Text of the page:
That reputation is justified, though, observed in Wick's first combat situation after being out of the game for a while. Directors Chad Stahelski and David Leitch make it abundantly clear that they aren't interested in flashy clouds of missed bullets and elaborate martial-arts choreography filled with blocked punches and kicks, instead emphasizing precise brutality through their quasi-realistic grasp on violence. The resulting action in John Wick is sharp and bloody, a fusion of strategic grappling in the vein of judo and jiu-jitsu with gunplay that purposefully interweaves with Wick's maneuvers, with Keanu Reeves conducting the bulk of the physical work himself. The accomplishments of the action don't begin and end with the violence, either: Stahelski and Leitch also display an impeccable eye for the geography of highly-stylized locations, paired with judicious-yet-colorful cinematography that maintains a lucid viewpoint on the ramifications of what's going on. A fierce blue-tinted scene in an elaborate nightclub, powered by a pair of sublime electronic musical tracks and clear admiration for the work of John Woo, alone cements the film's shrewdness as a pure action film.
The calculated disposition of an assassin with a broken heart turns out to be an excellent vessel for Keanu Reeves' range, playing to his strengths with a character who exhibits restrained emotionality and picks and chooses his words very carefully. Wick's stoicism doesn't drag the film's personality down, though: his, uh, colleagues elevate the tempo with well-drawn and capricious characteristics, from Adrianne Palicki's formidable poise as Ms. Perkins to Willem Dafoe's enigmatic camaraderie as Marcus. Nothing's really cut and dry among them, not even with Wick's nemesis and ex-employer, Viggo, whom The Girl With the Dragon Tattoo's Michael Nyqvist filters a healthy amount of idiosyncrasy through his recital of Russian limericks and his prevalent, almost sympathetic fear of the ex-assassin. Their enigmatic motives and crossings over the lines of honor end up shaping the atmosphere more than the anti-hero's own actions, as Wick's path towards the undeniably unlikable Iosef transforms into an elaborate string of responses to how the criminal underworld corrects any faults in its ecosystem.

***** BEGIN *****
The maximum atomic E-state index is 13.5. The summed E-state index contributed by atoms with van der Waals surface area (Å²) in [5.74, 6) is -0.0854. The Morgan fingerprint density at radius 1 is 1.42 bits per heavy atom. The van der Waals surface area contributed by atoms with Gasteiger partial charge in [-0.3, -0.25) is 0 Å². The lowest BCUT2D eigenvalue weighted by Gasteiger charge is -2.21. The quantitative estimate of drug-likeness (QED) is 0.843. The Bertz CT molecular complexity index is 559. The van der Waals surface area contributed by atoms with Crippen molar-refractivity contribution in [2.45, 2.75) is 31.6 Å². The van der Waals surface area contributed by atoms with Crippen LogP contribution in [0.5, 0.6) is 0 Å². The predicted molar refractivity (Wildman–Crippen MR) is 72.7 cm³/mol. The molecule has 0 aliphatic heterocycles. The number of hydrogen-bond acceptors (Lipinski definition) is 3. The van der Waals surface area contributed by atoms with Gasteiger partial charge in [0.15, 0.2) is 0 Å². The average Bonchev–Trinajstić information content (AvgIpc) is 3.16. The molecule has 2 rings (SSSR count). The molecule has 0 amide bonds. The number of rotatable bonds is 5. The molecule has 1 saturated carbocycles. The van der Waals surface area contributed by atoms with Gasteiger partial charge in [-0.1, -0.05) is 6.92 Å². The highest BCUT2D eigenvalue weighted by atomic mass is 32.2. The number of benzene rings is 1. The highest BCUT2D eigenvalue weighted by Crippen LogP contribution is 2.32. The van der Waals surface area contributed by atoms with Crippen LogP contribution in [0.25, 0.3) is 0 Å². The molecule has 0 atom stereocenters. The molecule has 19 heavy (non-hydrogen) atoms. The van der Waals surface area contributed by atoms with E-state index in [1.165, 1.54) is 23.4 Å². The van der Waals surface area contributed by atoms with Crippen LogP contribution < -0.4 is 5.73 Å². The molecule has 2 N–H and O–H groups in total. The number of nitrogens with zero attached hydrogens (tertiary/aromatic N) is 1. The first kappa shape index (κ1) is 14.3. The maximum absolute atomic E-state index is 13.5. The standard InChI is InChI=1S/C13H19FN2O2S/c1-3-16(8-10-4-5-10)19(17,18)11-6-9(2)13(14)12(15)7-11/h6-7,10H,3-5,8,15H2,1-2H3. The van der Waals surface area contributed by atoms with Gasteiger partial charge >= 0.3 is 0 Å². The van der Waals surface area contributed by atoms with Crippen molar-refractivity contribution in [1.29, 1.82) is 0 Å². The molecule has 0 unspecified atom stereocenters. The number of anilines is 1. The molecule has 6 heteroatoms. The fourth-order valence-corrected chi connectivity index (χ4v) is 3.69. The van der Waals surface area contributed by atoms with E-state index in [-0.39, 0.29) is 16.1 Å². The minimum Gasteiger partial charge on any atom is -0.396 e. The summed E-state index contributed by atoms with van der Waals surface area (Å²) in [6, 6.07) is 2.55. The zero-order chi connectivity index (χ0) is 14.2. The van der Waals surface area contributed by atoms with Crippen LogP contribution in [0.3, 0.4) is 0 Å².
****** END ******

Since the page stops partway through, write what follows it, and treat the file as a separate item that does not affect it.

Style certainly triumphs over substance in John Wick, sure, and it's not completely devoid of action-movie cliches; a handful of questionable missed bullets and dubious Bond villain-esque stalls in executing plans keep the plot alive longer than it should, which stand out more given the dogged pragmatism Chad Stahelski and David Leitch telegraph everywhere else. The meticulousness and general panache crafted from start to finish far exceed those misgivings, however, where the straightforward poeticism behind Wick's story -- smartly encapsulated in an affecting framing device -- reaches a full-throttle and cathartic conclusion for his tormented disposition. Whether this marks a new renaissance in Keanu Reeves' career remains to be seen, but it goes to show that his modest demeanor and enthusiasm for the genre can still thrive with the right kind of role throttling him forward, amounting to one of the sharpest and winsome action films to emerge over the past couple of years.
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Posted by Thomas Spurlin on 3/06/2015